I spent the day
with good friends.
He has Parkinson’s.
She’s the caregiver.
It’s been a long,
trying journey for both.
He is different than when we met 38 years ago,
when we became colleagues,
as he became my mentor.
Today he’s both here and not quite here,
aware and not entirely aware.
It was hard for me to see.
Yet it was still a meaningful day
and I’m glad I went.
I was so impressed as I watched
the evolving relationship of this couple.
She would say gently, kindly,
“Maybe you’ll enjoy walking with Jim
to lunch rather than driving.
It’s such a beautiful day.”
She knew he couldn’t drive,
that he’d make an effort to do so,
and that he didn’t always remember
that driving is now out of the question.
He nodded, and we enjoyed our walk
in the bright sunshine.
“You can lie back on the couch,”
she said to him after we returned.
“It’s just fine; Jim won’t mind.”
So he sporadically dozed,
feeling free to do so in my presence.
Twice she handed him tissues, quietly,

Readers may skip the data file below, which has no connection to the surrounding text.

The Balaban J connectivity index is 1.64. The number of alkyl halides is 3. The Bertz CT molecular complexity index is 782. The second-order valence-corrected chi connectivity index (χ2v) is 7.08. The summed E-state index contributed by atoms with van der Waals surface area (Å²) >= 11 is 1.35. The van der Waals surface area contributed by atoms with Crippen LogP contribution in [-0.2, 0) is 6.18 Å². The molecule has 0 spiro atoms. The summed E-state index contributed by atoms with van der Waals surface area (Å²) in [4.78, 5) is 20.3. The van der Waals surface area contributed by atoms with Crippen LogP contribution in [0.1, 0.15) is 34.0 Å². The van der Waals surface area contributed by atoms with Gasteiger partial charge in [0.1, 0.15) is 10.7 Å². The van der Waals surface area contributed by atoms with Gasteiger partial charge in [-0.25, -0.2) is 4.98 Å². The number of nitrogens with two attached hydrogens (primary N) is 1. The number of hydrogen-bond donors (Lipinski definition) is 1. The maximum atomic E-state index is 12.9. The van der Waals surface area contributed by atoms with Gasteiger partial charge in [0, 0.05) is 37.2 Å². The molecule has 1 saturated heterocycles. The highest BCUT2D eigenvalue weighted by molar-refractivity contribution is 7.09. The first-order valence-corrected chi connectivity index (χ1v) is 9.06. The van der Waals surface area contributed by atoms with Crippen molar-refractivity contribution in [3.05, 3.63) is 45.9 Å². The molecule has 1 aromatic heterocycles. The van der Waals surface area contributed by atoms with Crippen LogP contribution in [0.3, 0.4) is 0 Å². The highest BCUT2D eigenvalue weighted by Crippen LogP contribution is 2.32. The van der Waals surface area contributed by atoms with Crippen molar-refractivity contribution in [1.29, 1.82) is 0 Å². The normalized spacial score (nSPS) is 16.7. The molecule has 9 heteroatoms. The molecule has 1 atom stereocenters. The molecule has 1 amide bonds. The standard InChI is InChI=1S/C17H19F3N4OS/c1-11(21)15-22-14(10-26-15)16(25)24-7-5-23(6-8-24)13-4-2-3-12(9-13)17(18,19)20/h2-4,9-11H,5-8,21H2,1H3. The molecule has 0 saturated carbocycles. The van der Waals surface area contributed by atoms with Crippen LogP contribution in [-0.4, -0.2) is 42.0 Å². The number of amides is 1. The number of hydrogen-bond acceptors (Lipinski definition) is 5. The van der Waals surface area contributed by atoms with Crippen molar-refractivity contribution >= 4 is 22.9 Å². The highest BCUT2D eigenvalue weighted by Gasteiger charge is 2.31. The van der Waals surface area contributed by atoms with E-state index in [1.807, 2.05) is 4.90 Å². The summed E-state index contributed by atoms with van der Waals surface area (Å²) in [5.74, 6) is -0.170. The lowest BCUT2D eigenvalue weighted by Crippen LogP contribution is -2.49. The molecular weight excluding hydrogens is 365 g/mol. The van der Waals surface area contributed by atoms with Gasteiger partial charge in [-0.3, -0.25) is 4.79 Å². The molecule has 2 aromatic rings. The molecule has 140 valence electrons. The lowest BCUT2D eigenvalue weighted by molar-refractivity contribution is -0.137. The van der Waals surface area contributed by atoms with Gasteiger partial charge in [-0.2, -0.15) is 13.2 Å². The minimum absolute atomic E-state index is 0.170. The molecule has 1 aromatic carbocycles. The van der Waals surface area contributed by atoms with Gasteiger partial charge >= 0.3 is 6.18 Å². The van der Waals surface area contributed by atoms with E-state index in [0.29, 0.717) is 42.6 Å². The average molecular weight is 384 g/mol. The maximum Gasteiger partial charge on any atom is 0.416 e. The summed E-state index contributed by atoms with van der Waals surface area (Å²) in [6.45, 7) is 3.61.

almost unnoticed, without his asking.
A runny nose is characteristic of the disease.
On the long drive home
a word came into my mind: minuet.
A dance between two, and only two, people.
It’s a slow dance, in 3/4 time.
It’s performed thoughtfully, carefully,
yet it unfolds smoothly, naturally.
It’s an art form,
graceful and flowing in its appearance.

Caregiving is often like a minuet.
Two people dance closely together,
with steps that may appear simple
but can be rather complex.
They move, not with the rest of the world,
but in 3/4 time.
They communicate without always using words.
They glide in tandem, each seeking synchrony
with the other’s rhythm.
It takes real effort, and much practice,
and great sensitivity on the part of each.
The minuet of caregiving also takes this: love.
As I drove home, I felt blessed
to have been in the presence
of this couple I so respect.
Their dance is lovely,
and more than lovely.

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